The heritage of Manchester United has long been built on growing and nurturing homegrown, British talent, who rise through the ranks of schoolboys and academies to play on the biggest stage. The famous ‘Class of 92’ provide the proof of how it can be done, winning the treble in 1999.
But were the likes of David Beckham, Paul Scholes, Gary and Phillip Neville, Nicky Butt and Ryan Giggs a one-off?
Sir Alex Ferguson blended youth with established stars but even his transfer policy targeted British players – Mark Hughes, Roy Keane, Andy Cole, Wayne Rooney.
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Admittedly, United brought some of the finest players of other nationalities in too: Eric Cantona, Ruud van Nistelrooy, Cristiano Ronaldo, Robin van Persie, but Ferguson always retained the identity instilled into the club's history.
So with all that history moulding the club’s philosophy on British players getting the chance, why are so many foreign players taking up places on the team sheet?
FOREIGN LEGION FOR UNITED
This year, Van Gaal has spent close to £85 million on summer signings. Memphis Depay (£31 million from PSV Eindhoven), Bastian Schweinsteiger (£14.4 from Bayern Munich), Morgan Schneiderlin (£25m from Southampton) and Matteo Darmian (£12.7m from Torino).
A year previously, he spent £150 million on Angel di Maria, Daley Blind, Marcos Rojo, Ander Herrera and Luke Shaw, in addition to an ambitious loan deal for Radamel Falcao.
WHERE’S THE IDENTITY?
Van Gaal’s approach to winning is different to Ferguson's. He likes them to follow his methods of thinking which have brought him successes at AZ Alkmaar, Ajax, Bayern Munich and Barcelona.
Van Gaal was reported by The Mail in September 2014 as setting out strict changes to the training regime including double sessions, 11-a-side matches being played for 45 minutes, two days before a game and players being given study material of their training performances to take home.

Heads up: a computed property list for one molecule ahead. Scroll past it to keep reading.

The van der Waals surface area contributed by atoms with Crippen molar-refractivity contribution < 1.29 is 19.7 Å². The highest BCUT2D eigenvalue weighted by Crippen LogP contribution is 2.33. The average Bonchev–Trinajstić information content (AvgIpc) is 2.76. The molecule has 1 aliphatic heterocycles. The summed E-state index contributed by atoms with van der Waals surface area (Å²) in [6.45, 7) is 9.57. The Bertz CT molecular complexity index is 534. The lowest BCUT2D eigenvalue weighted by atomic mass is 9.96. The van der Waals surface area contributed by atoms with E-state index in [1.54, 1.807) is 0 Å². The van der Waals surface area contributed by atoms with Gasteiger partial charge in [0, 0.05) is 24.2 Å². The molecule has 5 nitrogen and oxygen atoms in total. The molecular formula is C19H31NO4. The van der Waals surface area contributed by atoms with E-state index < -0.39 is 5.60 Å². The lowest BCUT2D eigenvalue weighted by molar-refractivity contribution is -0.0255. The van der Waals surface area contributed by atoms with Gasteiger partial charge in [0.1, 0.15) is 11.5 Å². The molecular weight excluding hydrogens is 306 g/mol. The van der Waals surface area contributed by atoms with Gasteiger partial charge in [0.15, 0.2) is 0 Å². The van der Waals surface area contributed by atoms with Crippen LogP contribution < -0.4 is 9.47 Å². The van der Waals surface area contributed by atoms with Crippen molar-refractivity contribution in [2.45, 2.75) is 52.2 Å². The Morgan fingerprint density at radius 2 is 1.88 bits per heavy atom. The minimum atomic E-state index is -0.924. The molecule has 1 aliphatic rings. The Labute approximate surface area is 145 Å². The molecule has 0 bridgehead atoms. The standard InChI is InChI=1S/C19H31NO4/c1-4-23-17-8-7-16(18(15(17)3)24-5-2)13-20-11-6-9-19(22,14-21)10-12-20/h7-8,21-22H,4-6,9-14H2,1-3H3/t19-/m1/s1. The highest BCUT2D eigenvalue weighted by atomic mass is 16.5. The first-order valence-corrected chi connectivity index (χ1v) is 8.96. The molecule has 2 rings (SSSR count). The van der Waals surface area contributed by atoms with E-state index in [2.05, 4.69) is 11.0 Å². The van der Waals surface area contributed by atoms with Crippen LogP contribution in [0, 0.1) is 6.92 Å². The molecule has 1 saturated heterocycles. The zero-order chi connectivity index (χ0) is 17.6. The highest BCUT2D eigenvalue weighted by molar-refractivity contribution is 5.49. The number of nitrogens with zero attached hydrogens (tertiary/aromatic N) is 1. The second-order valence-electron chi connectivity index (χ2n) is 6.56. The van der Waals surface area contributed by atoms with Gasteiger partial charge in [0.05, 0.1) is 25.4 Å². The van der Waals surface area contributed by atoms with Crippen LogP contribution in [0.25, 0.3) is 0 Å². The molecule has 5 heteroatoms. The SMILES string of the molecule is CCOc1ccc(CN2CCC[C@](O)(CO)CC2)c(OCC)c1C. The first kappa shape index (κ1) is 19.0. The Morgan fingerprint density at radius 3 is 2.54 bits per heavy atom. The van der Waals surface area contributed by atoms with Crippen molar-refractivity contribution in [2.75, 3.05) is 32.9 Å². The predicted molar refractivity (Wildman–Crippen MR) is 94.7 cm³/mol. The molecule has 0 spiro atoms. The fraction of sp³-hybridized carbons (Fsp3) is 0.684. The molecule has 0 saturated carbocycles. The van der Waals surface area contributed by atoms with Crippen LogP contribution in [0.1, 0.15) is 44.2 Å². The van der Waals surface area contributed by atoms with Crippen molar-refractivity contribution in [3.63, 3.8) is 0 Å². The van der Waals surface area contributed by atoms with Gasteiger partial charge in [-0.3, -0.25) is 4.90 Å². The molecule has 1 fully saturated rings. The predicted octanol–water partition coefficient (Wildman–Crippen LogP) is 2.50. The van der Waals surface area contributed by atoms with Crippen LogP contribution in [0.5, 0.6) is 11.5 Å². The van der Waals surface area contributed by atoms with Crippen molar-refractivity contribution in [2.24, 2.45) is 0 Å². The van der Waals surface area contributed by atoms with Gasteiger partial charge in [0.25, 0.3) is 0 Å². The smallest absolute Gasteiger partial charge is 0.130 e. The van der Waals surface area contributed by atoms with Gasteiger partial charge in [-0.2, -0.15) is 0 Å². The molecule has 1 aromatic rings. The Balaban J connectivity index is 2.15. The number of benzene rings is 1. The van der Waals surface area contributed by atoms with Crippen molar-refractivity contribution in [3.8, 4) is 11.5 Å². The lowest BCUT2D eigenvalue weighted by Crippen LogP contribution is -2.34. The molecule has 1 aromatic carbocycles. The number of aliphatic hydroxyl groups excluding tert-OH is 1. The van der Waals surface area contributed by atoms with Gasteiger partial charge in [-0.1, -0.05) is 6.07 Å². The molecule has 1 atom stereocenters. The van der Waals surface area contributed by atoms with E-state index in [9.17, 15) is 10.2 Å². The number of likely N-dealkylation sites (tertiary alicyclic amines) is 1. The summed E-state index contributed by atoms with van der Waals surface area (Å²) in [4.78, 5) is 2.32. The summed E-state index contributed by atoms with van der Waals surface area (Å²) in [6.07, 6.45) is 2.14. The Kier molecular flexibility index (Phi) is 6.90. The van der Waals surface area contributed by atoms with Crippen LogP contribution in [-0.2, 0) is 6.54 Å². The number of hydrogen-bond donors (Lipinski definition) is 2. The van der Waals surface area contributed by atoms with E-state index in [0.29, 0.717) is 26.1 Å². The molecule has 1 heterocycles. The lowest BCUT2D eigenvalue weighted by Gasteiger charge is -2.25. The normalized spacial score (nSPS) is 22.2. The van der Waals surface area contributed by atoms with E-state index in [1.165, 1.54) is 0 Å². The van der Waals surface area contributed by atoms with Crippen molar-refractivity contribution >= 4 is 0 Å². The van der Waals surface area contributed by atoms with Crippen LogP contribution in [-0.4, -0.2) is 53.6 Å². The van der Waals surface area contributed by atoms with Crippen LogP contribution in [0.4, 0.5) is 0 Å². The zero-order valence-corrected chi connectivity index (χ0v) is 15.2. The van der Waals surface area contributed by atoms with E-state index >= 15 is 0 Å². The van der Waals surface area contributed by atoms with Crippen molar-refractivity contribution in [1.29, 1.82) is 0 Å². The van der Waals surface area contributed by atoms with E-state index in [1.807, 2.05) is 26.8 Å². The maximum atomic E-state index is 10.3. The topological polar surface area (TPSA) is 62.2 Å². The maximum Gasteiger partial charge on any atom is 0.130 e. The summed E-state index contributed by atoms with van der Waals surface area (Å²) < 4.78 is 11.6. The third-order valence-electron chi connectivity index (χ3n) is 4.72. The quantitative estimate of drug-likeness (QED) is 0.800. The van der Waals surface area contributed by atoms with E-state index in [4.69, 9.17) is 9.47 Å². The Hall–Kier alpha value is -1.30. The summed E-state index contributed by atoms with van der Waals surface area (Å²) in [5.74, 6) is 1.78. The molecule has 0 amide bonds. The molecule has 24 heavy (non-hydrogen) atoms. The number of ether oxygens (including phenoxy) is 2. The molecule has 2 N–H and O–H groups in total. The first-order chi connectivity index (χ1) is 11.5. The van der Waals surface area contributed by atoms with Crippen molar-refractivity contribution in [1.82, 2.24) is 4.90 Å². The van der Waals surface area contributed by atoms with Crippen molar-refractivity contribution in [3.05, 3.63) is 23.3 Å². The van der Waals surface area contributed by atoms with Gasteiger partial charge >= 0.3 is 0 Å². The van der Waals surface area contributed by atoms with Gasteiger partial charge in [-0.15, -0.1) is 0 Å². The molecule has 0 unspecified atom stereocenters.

But his debut season at Old Trafford was a tricky one, with a last minute grab for fourth spot that in the latter games.
His reign has seen the removal of British players, Danny Welbeck and Tom Cleverley, who struggled to fit into his plans, and a number of incoming, foreign stars..
Many United fans must be feeling that United are losing their identity in place of quick fixes, ready made superstars and sponsorship deals.
Moving with the times
Given that every other team is competing at a much higher level now than most were in United’s glory years, it's important for United to stay on pace.
As David Moyes’ spell in charge showed, United’s established players lacked creativity, imagination and the killer instinct that Ferguson had crafted for over a quarter of a century.
As we’ve seen with the acquisitions of Diego Costa and Cesc Fabregas at Chelsea or Alexis Sanchez at Arsenal, imported stars bolsters a team’s ambitions, they make things happen and bring new talents to the Premier League.
United have to spent money on the best stars in the world, who unfortunately are not British grown players. The philosophies retained by Sir Matt Busby and Sir Alex Ferguson are only effective in the time periods they managed because football is always changing, evolving and getting better.
To win trophies, United must surely have to forge a new future, done in the Van Gaal way but with the United premise of attacking football still very much present If any repeat of the glory years is to take place.